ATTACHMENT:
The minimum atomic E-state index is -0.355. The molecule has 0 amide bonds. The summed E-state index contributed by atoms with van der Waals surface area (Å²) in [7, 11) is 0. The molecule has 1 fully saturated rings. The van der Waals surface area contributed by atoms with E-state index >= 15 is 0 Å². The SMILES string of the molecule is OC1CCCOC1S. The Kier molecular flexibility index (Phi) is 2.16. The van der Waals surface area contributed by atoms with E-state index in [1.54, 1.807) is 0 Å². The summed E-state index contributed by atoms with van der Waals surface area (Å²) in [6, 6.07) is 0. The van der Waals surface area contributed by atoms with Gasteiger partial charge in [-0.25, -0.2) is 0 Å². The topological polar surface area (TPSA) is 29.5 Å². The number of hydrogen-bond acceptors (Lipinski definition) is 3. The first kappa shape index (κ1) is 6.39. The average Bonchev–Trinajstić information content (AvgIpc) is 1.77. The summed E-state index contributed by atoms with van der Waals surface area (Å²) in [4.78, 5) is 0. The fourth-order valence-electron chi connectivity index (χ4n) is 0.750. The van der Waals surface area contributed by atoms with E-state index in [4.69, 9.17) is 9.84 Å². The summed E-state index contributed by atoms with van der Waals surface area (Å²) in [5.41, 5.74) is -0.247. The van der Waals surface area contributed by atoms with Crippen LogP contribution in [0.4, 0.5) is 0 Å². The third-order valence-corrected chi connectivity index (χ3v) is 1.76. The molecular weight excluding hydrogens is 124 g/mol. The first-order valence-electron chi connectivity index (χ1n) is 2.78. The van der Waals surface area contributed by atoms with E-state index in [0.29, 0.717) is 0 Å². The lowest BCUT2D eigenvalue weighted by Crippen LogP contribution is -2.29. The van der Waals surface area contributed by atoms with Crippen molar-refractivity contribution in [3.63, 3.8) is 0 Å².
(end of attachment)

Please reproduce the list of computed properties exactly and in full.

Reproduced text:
The minimum atomic E-state index is -0.355. The molecule has 0 amide bonds. The summed E-state index contributed by atoms with van der Waals surface area (Å²) in [7, 11) is 0. The molecule has 1 fully saturated rings. The van der Waals surface area contributed by atoms with E-state index >= 15 is 0 Å². The SMILES string of the molecule is OC1CCCOC1S. The Kier molecular flexibility index (Phi) is 2.16. The van der Waals surface area contributed by atoms with E-state index in [1.54, 1.807) is 0 Å². The summed E-state index contributed by atoms with van der Waals surface area (Å²) in [6, 6.07) is 0. The van der Waals surface area contributed by atoms with Gasteiger partial charge in [-0.25, -0.2) is 0 Å². The topological polar surface area (TPSA) is 29.5 Å². The number of hydrogen-bond acceptors (Lipinski definition) is 3. The first kappa shape index (κ1) is 6.39. The average Bonchev–Trinajstić information content (AvgIpc) is 1.77. The summed E-state index contributed by atoms with van der Waals surface area (Å²) in [4.78, 5) is 0. The fourth-order valence-electron chi connectivity index (χ4n) is 0.750. The van der Waals surface area contributed by atoms with E-state index in [4.69, 9.17) is 9.84 Å². The summed E-state index contributed by atoms with van der Waals surface area (Å²) in [5.41, 5.74) is -0.247. The van der Waals surface area contributed by atoms with Crippen LogP contribution in [0.4, 0.5) is 0 Å². The third-order valence-corrected chi connectivity index (χ3v) is 1.76. The molecular weight excluding hydrogens is 124 g/mol. The first-order valence-electron chi connectivity index (χ1n) is 2.78. The van der Waals surface area contributed by atoms with E-state index in [0.29, 0.717) is 0 Å². The lowest BCUT2D eigenvalue weighted by Crippen LogP contribution is -2.29. The van der Waals surface area contributed by atoms with Crippen molar-refractivity contribution in [3.63, 3.8) is 0 Å².